Breast cancer may be heterogeneous within patients and across time. CERIANNA images ER and is not useful for imaging other receptors such as HER2 and PR. The uptake of fluoroestradiol F 18 is not specific for breast cancer and may occur in a variety of ER-positive tumors that arise outside of the breast, including from the uterus and ovaries. Do not use CERIANNA in lieu of biopsy when biopsy is indicated in patients with recurrent or metastatic breast cancer.
False Negative CERIANNA Scan
A negative CERIANNA scan does not rule out ER-positive breast cancer. Pathology or clinical characteristics that suggest a patient may benefit from systemic hormone therapy should take precedence over a discordant negative CERIANNA scan.
Diagnostic radiopharmaceuticals, including CERIANNA, expose patients to radiation. Radiation exposure is associated with a dose-dependent increased risk of cancer. Ensure safe drug handling and patient preparation procedures (including adequate hydration and voiding) to protect patients and health care providers from unintentional radiation exposure.
Assessment of pregnancy status is recommended in females of reproductive potential before administering CERIANNA.
In Clinical Trials (n=1207) the most common adverse reactions seen occurred at a rate < 1%: were injection-site pain and dysgeusia.
USE IN SPECIFIC POPULATIONS
All radiopharmaceuticals, including CERIANNA, have the potential to cause fetal harm depending on the fetal stage of development and the magnitude of radiation dose. Advise a pregnant woman of the potential risks of fetal exposure to radiation from administration of CERIANNA.
There are no available data on CERIANNA use in pregnant women. No animal reproduction studies using fluoroestradiol F 18 have been conducted to evaluate its effect on female reproduction and embryo-fetal development.
The estimated background risk of major birth defects and miscarriage for the indicated populations is unknown. All pregnancies have a background risk of birth defects, loss, or other adverse outcomes. In the U.S. general population, the estimated background risk of major birth defects and miscarriage in clinically recognized pregnancies is 2-4% and 15-20%, respectively.
There are no data on the presence of fluoroestradiol F 18 in human milk, or its effects on the breastfed infant or milk production. Lactation studies have not been conducted in animals. Advise a lactating woman to avoid breastfeeding for 4 hours after CERIANNA administration in order to minimize radiation exposure to a breastfed infant.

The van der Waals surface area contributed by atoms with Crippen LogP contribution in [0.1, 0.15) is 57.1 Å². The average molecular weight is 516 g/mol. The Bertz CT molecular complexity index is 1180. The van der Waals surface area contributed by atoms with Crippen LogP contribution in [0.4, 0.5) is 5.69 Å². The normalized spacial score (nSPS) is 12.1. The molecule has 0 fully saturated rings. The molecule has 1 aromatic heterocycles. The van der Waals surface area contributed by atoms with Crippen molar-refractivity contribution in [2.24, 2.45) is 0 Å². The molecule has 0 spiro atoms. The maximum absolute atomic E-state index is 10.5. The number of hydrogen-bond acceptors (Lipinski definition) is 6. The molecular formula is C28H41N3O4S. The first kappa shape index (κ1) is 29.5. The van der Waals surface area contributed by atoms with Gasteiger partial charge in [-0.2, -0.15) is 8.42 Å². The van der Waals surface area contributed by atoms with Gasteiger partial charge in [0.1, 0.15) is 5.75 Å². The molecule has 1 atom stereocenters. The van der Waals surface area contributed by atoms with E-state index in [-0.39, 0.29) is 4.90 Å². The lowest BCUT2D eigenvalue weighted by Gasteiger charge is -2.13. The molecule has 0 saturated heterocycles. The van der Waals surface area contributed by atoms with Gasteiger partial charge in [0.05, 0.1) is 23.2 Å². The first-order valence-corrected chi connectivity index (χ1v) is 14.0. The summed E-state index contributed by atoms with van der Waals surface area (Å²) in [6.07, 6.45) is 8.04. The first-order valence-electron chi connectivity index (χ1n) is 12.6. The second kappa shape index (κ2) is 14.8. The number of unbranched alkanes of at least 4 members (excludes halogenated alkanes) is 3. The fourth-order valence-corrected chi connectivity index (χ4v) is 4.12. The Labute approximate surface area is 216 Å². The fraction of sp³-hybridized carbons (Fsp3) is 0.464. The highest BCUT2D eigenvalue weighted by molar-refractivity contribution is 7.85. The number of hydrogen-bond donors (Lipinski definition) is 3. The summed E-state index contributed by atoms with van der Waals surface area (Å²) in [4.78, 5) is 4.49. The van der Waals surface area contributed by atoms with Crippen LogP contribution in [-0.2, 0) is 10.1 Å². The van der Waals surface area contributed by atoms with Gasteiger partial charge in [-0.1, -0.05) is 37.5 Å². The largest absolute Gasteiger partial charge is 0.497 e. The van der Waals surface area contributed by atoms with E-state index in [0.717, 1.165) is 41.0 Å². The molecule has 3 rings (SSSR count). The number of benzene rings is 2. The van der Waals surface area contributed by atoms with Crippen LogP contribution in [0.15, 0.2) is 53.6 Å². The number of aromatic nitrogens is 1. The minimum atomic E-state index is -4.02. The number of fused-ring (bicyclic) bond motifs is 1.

The safety and effectiveness of CERIANNA in pediatric patients have not been established.
Clinical studies of fluoroestradiol F 18 injection did not reveal any difference in pharmacokinetics or biodistribution in patients aged 65 and over.
Systemic Endocrine Therapies that Target Estrogen Receptors
Certain classes of systemic endocrine therapies, including ER modulators and ER down-regulators, block ER, reduce the uptake of fluoroestradiol F 18, and may reduce detection of ER-positive lesions after administration of CERIANNA. Drugs from these classes such as tamoxifen and fulvestrant may block ER for up to 8 and 28 weeks, respectively. Do not delay indicated therapy in order to administer CERIANNA. Administer CERIANNA prior to starting systemic endocrine therapies that block ER.
To report SUSPECTED ADVERSE REACTIONS, contact Zionexa US Corp at +1.844.946.6392 or FDA at 1-800-FDA-1088 or www.fda.gov/medwatch
 Mariotto et al, 2017
 Kurland, et al. Between-patient and within-patient (site-to-site) variability in estrogen receptor binding, measured in vivo by 18F-fluoroestradiol PET. J Nucl Med. 2011;52(10):1541-1549 / Currin, et al. Temporal Heterogeneity of Estrogen Receptor Expression in Bone-Dominant Breast Cancer: 18F-Fluoroestradiol PET Imaging Shows Return of ER Expression. J Natl Compr Canc Netw. 2016;14(2):144-147